I'm sure there are more complicated ways of calculating the risk, but the simple facts appear to be that 3 out of 3,000 on the trial got PML. The simple risk is 1 in 1,000. It can't be any higher unless one thinks that Biogen are hiding the number who got PML. It could be lower if some account was taken of the circumstances of those who got PML i.e. other drugs they had used etc. The real issue is that the risk was only based on the duration of the trial. We might have to wait 5-10 years before the long term risks are known (could be worse than 1 in 1,000 or better). And by then more should be known about the benefits (with which to compare against the risks). In reality there is not that much data and it is over a relatively short time period - it will be important for those considering this treatment option to consult fully with their neuro and family before making a decision.

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Postby bromley » Wed Aug 30, 2006 10:17 am

Delete double posting
Last edited by bromley on Wed Aug 30, 2006 12:14 pm, edited 1 time in total.
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Postby HarryZ » Wed Aug 30, 2006 10:40 am

Hi Ian,

I'm sure there are more complicated ways of calculating the risk, but the simple facts appear to be that 3 out of 3,000 on the trial got PML. The simple risk is 1 in 1,000.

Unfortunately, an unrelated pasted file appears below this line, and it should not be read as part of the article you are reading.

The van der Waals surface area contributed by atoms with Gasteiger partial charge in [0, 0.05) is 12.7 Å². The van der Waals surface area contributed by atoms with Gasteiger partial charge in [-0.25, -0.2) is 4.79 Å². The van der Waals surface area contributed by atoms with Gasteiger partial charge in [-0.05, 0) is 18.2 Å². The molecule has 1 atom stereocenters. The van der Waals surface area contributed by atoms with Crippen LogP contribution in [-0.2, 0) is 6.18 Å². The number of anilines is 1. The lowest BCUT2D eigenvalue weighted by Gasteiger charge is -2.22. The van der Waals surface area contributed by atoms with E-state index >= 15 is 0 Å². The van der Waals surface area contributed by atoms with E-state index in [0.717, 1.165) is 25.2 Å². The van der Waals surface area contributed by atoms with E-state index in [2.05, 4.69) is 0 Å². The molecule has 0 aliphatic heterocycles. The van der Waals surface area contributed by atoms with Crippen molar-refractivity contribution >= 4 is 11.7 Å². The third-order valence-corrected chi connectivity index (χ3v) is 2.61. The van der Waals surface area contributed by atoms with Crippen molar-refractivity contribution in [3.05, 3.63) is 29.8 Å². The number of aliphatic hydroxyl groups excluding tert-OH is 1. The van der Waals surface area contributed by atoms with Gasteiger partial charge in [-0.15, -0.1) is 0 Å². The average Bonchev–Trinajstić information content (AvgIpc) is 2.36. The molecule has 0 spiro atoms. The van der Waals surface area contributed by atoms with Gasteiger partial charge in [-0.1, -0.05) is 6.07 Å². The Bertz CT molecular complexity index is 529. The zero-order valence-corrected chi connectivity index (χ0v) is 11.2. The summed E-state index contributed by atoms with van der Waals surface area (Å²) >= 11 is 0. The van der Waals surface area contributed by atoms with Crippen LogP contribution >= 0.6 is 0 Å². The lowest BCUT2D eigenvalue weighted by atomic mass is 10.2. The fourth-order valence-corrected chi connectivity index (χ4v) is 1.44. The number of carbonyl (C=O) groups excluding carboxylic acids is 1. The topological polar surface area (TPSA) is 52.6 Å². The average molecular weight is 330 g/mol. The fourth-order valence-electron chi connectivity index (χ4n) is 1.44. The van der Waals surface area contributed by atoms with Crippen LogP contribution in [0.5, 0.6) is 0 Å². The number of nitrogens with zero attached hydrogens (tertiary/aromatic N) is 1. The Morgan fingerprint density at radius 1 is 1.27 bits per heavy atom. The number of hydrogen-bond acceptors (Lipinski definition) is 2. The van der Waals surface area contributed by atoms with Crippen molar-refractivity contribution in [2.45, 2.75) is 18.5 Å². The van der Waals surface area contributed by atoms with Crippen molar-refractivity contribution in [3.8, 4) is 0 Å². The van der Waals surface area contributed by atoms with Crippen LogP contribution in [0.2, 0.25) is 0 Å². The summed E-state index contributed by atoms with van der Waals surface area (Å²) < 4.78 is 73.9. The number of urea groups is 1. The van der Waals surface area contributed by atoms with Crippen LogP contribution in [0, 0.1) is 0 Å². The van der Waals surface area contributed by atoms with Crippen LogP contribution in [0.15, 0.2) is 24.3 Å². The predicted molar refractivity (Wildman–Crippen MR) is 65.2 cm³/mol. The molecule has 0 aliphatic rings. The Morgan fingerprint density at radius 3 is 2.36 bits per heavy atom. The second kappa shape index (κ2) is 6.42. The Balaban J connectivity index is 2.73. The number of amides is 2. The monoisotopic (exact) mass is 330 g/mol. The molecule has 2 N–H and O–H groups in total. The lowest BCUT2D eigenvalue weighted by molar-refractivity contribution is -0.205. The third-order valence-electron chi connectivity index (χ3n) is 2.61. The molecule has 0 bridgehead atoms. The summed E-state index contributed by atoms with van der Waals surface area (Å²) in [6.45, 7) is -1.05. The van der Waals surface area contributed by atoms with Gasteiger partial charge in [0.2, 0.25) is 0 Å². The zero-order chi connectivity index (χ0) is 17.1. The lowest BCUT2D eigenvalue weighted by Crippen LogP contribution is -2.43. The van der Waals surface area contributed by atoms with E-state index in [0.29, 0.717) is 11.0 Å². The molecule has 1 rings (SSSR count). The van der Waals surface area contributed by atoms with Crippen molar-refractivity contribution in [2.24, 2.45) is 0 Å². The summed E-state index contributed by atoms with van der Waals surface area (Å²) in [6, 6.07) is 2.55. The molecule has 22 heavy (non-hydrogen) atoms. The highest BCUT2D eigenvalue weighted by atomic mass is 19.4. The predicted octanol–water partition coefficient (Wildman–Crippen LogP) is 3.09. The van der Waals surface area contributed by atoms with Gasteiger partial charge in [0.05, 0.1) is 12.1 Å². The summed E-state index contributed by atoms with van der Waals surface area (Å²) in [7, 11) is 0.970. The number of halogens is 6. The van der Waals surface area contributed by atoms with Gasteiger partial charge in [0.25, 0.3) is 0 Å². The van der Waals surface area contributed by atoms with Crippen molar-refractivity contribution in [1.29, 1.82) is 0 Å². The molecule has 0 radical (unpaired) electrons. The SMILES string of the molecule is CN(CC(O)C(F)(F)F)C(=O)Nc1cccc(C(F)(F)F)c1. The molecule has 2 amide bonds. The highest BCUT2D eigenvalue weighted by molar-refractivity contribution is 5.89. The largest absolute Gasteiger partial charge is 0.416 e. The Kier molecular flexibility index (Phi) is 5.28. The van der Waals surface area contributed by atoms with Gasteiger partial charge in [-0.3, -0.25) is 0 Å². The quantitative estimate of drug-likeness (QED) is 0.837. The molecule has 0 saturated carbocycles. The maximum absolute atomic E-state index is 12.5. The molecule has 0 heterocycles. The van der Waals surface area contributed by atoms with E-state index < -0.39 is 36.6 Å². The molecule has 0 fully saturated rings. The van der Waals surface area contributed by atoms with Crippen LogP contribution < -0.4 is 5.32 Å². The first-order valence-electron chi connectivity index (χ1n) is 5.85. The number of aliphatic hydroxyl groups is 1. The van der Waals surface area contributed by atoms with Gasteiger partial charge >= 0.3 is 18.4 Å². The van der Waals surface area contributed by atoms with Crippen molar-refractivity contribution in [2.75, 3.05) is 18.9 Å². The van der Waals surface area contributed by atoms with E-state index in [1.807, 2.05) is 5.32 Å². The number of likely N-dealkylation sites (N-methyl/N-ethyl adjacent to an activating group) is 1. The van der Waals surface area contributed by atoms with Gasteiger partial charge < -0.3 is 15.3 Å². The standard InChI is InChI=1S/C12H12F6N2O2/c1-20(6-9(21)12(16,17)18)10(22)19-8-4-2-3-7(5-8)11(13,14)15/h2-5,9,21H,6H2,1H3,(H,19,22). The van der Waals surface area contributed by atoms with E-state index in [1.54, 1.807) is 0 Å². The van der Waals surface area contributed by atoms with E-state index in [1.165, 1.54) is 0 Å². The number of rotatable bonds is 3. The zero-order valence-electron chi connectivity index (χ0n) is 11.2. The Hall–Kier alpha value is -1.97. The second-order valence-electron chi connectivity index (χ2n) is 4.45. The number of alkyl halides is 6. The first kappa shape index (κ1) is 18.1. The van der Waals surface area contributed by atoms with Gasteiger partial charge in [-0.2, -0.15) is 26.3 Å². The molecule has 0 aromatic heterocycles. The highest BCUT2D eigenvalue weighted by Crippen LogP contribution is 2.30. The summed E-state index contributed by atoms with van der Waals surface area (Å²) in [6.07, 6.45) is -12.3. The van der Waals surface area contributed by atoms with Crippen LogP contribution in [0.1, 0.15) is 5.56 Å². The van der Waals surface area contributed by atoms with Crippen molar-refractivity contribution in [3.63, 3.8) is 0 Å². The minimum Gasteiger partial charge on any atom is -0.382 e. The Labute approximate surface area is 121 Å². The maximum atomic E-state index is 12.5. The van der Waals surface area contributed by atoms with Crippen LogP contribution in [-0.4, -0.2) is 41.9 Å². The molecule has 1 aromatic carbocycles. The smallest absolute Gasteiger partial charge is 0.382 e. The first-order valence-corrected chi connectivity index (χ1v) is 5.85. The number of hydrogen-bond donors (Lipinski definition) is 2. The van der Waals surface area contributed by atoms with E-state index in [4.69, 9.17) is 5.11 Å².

That's more or less what I stated on that MS Forum as well but was sort of raked over the coals for making that comment...at least from a proper statistical point of view.

The chap did say that he couldn't give the real probability risk, either higher or lower but the 1/1000 was simply not correct based on how that number was tabulated. I certainly was not in a position to debate that with him...I had a hard enough time passing algebra and calculus in my senior year of high school :)

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A simple explanation re: 1:1000 risk of PML

Postby msladyinca » Sat Sep 23, 2006 6:06 pm

3 patients out of 3,000 in the trials contracted PML.

2 of the PML patients received Tysabri in combination with Avonex. Eliminate them from the risk ratio as Tysabri can only be prescribed as a monotherapy.

1 of the PML patients received Tysabri as a monotherapy, however...note: he was a Crohn's patient with a severely compromised immune system which included a past medical history of use with very strong immune suppressant medications for his CD such as azathioprine (Imuran).

Thus, the unjust 1:1000 risk ratio for PML when using Tysabri, and the risk factor is probably much lower than the 1:1000 due to: "Tysabri is indicated for use as a monotherapy, meaning it should not be used in combination with other immune system modifying drugs, and is for patients who have not responded adequately to, or cannot tolerate, other treatments for MS. "